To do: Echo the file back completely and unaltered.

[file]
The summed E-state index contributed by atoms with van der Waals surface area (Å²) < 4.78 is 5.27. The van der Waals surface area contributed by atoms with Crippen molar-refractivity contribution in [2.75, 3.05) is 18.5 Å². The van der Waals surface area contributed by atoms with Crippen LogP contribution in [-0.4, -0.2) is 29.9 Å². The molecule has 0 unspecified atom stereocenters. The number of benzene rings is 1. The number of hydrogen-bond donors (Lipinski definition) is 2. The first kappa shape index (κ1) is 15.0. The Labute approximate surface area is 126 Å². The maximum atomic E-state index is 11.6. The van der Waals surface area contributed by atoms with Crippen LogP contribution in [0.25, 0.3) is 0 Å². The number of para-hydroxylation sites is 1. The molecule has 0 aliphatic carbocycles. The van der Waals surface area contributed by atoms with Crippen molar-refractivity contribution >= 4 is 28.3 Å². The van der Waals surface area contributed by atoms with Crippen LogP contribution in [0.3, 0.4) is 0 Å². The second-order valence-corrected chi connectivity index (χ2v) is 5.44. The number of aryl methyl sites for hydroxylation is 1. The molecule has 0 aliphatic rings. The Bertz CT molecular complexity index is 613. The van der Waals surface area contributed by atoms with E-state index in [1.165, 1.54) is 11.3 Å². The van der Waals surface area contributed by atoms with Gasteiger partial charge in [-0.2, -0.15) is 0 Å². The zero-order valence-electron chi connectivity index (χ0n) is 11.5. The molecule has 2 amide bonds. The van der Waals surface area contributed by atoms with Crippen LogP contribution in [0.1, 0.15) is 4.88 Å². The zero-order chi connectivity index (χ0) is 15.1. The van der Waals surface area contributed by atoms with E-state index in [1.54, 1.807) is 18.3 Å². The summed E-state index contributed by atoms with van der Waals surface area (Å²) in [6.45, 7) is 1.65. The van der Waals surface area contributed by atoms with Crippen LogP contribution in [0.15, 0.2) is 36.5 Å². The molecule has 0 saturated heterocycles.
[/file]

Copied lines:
The summed E-state index contributed by atoms with van der Waals surface area (Å²) < 4.78 is 5.27. The van der Waals surface area contributed by atoms with Crippen molar-refractivity contribution in [2.75, 3.05) is 18.5 Å². The van der Waals surface area contributed by atoms with Crippen LogP contribution in [-0.4, -0.2) is 29.9 Å². The molecule has 0 unspecified atom stereocenters. The number of benzene rings is 1. The number of hydrogen-bond donors (Lipinski definition) is 2. The first kappa shape index (κ1) is 15.0. The Labute approximate surface area is 126 Å². The maximum atomic E-state index is 11.6. The van der Waals surface area contributed by atoms with Crippen LogP contribution in [0.25, 0.3) is 0 Å². The number of para-hydroxylation sites is 1. The molecule has 0 aliphatic carbocycles. The van der Waals surface area contributed by atoms with Crippen molar-refractivity contribution >= 4 is 28.3 Å². The van der Waals surface area contributed by atoms with Crippen LogP contribution in [0.3, 0.4) is 0 Å². The second-order valence-corrected chi connectivity index (χ2v) is 5.44. The number of aryl methyl sites for hydroxylation is 1. The molecule has 0 aliphatic rings. The Bertz CT molecular complexity index is 613. The van der Waals surface area contributed by atoms with E-state index in [1.165, 1.54) is 11.3 Å². The van der Waals surface area contributed by atoms with Gasteiger partial charge in [-0.2, -0.15) is 0 Å². The zero-order valence-electron chi connectivity index (χ0n) is 11.5. The molecule has 2 amide bonds. The van der Waals surface area contributed by atoms with Crippen LogP contribution in [0.1, 0.15) is 4.88 Å². The zero-order chi connectivity index (χ0) is 15.1. The van der Waals surface area contributed by atoms with E-state index in [1.54, 1.807) is 18.3 Å². The summed E-state index contributed by atoms with van der Waals surface area (Å²) in [6.45, 7) is 1.65. The van der Waals surface area contributed by atoms with Crippen LogP contribution in [0.15, 0.2) is 36.5 Å². The molecule has 0 saturated heterocycles.